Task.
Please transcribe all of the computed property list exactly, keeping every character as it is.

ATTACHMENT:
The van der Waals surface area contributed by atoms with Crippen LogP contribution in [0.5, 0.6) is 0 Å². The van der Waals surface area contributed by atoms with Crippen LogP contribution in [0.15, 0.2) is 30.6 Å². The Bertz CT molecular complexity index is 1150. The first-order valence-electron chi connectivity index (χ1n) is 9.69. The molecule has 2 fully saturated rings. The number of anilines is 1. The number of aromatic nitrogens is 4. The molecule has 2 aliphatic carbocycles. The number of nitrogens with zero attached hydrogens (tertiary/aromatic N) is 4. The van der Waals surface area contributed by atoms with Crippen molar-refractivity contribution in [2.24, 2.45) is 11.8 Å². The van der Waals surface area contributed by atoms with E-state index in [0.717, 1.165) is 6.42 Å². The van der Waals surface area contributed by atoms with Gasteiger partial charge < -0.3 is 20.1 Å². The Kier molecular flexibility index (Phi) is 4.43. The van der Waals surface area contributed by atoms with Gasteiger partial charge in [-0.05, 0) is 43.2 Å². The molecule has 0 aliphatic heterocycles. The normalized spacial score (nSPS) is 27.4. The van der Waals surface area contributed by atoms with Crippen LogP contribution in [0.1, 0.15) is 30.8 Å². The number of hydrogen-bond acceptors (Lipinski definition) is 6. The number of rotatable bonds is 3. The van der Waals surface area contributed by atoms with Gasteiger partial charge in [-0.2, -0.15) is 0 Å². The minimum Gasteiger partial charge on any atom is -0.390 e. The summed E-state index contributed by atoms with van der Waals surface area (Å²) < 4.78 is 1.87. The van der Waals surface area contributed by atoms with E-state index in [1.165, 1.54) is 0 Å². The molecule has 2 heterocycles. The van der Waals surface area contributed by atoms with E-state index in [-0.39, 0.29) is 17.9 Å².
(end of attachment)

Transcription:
The van der Waals surface area contributed by atoms with Crippen LogP contribution in [0.5, 0.6) is 0 Å². The van der Waals surface area contributed by atoms with Crippen LogP contribution in [0.15, 0.2) is 30.6 Å². The Bertz CT molecular complexity index is 1150. The first-order valence-electron chi connectivity index (χ1n) is 9.69. The molecule has 2 fully saturated rings. The number of anilines is 1. The number of aromatic nitrogens is 4. The molecule has 2 aliphatic carbocycles. The number of nitrogens with zero attached hydrogens (tertiary/aromatic N) is 4. The van der Waals surface area contributed by atoms with Crippen molar-refractivity contribution in [2.24, 2.45) is 11.8 Å². The van der Waals surface area contributed by atoms with E-state index in [0.717, 1.165) is 6.42 Å². The van der Waals surface area contributed by atoms with Gasteiger partial charge < -0.3 is 20.1 Å². The Kier molecular flexibility index (Phi) is 4.43. The van der Waals surface area contributed by atoms with Gasteiger partial charge in [-0.05, 0) is 43.2 Å². The molecule has 0 aliphatic heterocycles. The normalized spacial score (nSPS) is 27.4. The van der Waals surface area contributed by atoms with Crippen LogP contribution in [0.1, 0.15) is 30.8 Å². The number of hydrogen-bond acceptors (Lipinski definition) is 6. The number of rotatable bonds is 3. The van der Waals surface area contributed by atoms with Gasteiger partial charge in [-0.2, -0.15) is 0 Å². The minimum Gasteiger partial charge on any atom is -0.390 e. The summed E-state index contributed by atoms with van der Waals surface area (Å²) < 4.78 is 1.87. The van der Waals surface area contributed by atoms with E-state index in [1.165, 1.54) is 0 Å². The molecule has 2 heterocycles. The van der Waals surface area contributed by atoms with E-state index in [-0.39, 0.29) is 17.9 Å².